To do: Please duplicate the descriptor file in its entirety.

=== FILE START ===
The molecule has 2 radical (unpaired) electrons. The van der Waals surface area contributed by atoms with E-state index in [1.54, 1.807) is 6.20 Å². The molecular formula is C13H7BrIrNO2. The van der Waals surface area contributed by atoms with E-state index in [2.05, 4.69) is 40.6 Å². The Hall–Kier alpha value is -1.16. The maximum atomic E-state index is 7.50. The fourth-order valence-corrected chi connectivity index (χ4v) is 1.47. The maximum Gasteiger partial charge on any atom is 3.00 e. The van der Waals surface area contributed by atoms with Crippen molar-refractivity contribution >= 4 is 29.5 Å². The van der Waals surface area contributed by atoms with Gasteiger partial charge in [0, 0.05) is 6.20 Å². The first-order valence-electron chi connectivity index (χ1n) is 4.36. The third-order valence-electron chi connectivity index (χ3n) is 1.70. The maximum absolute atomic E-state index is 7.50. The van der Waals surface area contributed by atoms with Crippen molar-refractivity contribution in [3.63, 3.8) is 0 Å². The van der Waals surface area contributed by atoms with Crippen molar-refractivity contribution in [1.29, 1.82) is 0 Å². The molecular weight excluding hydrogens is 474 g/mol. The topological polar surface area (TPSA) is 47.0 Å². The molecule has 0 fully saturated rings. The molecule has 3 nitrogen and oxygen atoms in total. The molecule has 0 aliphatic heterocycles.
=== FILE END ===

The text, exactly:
The molecule has 2 radical (unpaired) electrons. The van der Waals surface area contributed by atoms with E-state index in [1.54, 1.807) is 6.20 Å². The molecular formula is C13H7BrIrNO2. The van der Waals surface area contributed by atoms with E-state index in [2.05, 4.69) is 40.6 Å². The Hall–Kier alpha value is -1.16. The maximum atomic E-state index is 7.50. The fourth-order valence-corrected chi connectivity index (χ4v) is 1.47. The maximum Gasteiger partial charge on any atom is 3.00 e. The van der Waals surface area contributed by atoms with Crippen molar-refractivity contribution >= 4 is 29.5 Å². The van der Waals surface area contributed by atoms with Gasteiger partial charge in [0, 0.05) is 6.20 Å². The first-order valence-electron chi connectivity index (χ1n) is 4.36. The third-order valence-electron chi connectivity index (χ3n) is 1.70. The maximum absolute atomic E-state index is 7.50. The van der Waals surface area contributed by atoms with Crippen molar-refractivity contribution in [3.63, 3.8) is 0 Å². The van der Waals surface area contributed by atoms with Crippen molar-refractivity contribution in [1.29, 1.82) is 0 Å². The molecular weight excluding hydrogens is 474 g/mol. The topological polar surface area (TPSA) is 47.0 Å². The molecule has 0 fully saturated rings. The molecule has 3 nitrogen and oxygen atoms in total. The molecule has 0 aliphatic heterocycles.